Sat, Dec 04, 2004 - Page 3 News List

Experts agree on need for overhaul of Consitution

TAIPEI SYMPOSIUM Academics and lawyers from Taiwan and abroad said the ROC's Constitution is outdated, no longer relevant and badly in need of reform

By Huang Tai-lin  /  STAFF REPORTER

Many participants at a recent symposium on a new constitution for Taiwan agreed on the need for constitutional reform.

The symposium sponsored by Taiwan Advocates brought together more than 20 experts on constitutional affairs from Taiwan and abroad to Taipei last weekend, including retired US federal judge Eugene Sullivan, who was appointed to the federal bench in 1986 by the late president Ronald Reagan and named a chief judge in 1990 by former president George Bush.

"Taiwan's democracy is like a house with its foundation built upon a Constitution that was passed by the National Assembly in 1947," Sullivan said.

"Now the base [of the house] is full of cracks and fissures and the best way to fix it is to renovate the foundation," he said.

Given the framing of the 1947 Constitution and the political environment in which it was drafted, John Tkacik, a Heritage Foundation research fellow, argued that "the history of the framing of the 1947 ROC [Republic of China] Constitution and its implementation -- or, more accurately, lack thereof -- in Taiwan suggests that a constitutional reform or revision is both reasonable and long overdue."

"In light of this history, it is very difficult to make the case that the 1947 Constitution was ever relevant to Taiwan, and it is even harder to argue that it is relevant now," Tkacik said.

Dieter Heckelmann, a law professor at Berlin's Freie Universitaet, stressed that since Taiwan possessed the key elements of territory, sovereignty and people, it is a country and therefore has the right to have its own Constitution.

Shiro Odamura, chairman of the Asia Pacific Association in Japan, said that it is clear that the ROC Constitution no longer fits Taiwan.

"Even so, Taiwan must confront its international issues and the opposition coming from China to Taiwan's constitutional reconstruction," Odamura said.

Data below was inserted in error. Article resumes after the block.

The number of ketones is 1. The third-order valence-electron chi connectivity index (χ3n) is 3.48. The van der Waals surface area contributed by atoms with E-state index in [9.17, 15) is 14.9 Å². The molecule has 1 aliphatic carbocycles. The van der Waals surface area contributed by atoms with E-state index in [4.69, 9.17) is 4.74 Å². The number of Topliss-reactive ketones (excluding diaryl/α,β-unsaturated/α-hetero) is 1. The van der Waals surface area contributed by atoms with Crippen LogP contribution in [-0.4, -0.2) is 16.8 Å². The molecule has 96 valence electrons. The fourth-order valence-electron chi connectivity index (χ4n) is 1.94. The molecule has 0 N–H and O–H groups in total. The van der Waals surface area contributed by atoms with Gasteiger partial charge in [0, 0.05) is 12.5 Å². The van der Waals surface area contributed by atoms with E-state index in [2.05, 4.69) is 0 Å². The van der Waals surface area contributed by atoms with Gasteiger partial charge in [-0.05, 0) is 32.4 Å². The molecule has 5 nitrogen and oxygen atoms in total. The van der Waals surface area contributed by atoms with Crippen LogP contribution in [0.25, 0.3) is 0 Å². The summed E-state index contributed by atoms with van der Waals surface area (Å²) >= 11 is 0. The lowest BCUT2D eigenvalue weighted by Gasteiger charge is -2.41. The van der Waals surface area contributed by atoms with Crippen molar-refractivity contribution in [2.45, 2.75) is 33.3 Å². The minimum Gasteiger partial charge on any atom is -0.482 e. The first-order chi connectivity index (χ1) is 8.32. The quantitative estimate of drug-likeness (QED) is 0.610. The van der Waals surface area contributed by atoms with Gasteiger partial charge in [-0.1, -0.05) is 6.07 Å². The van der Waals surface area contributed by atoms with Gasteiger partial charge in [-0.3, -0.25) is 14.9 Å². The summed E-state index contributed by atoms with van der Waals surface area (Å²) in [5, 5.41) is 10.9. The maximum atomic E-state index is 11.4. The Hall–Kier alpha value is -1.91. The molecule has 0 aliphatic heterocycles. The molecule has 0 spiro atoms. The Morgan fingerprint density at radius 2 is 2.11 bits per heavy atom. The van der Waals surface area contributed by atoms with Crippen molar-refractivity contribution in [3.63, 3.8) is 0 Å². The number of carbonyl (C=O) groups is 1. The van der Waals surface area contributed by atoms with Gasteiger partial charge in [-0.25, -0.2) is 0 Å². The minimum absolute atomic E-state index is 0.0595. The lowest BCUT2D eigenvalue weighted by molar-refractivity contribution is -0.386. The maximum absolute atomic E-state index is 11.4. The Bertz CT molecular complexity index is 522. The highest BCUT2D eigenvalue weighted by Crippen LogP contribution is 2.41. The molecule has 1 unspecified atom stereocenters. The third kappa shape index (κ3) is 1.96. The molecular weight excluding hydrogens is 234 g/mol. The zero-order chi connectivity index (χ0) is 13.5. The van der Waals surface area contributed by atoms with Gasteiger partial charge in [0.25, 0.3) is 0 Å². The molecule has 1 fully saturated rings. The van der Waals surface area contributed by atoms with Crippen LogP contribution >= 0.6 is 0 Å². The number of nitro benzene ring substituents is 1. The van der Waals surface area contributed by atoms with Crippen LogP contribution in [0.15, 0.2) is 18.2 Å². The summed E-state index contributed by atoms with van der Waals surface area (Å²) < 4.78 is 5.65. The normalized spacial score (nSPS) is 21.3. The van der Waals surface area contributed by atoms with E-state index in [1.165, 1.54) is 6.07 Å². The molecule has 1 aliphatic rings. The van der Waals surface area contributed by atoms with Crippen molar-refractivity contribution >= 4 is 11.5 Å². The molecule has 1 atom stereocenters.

"In face of these issues, the Taiwanese people have no other option but to stay determined and show others their strong will," he said.

His comments were seconded by Olivier Darrason, an associate professor of law at Aix-en-Provence University in France.

Senior presidential adviser Peng Ming-min (彭明敏) told the symposium that as long as there is a consensus of three-quarters of people in Taiwan to draft a new constitution, no other countries can oppose the idea.

Citing examples from countries such as Poland and Guyana, Mindy Barry, counsel for the US House of Representative's Judiciary Committee, spoke of the historical and cultural aspects of drafting of a constitution.

"Designing a modern constitution is a multi-dimensional process that includes not just layering national goals upon legal constructs, but also obtaining consensus to negotiate by all necessary stakeholders and determining the axiological stance of the constitution," Barry said.

"Taiwan's framers can look to the experiences of other nations to find lessons that put together Taiwan's history, culture, and preferences and develop into a logical approach for designing a new Taiwanese constitution, she said.

Yeh Jiunn-rong (葉俊榮), head of the Cabinet's Research, Development and Evaluation Commission, said that the drafting of a new constitution should be built upon a foundation that's novel, that's not rushed and that incorporates all issues.

Touching on the issue of Tai-wan's official name, Stephane Corcuff, visiting scholar at Harvard University's Fairbank Center for East Asian Research, proposed calling Taiwan the "Chinese Republic of Taiwan."

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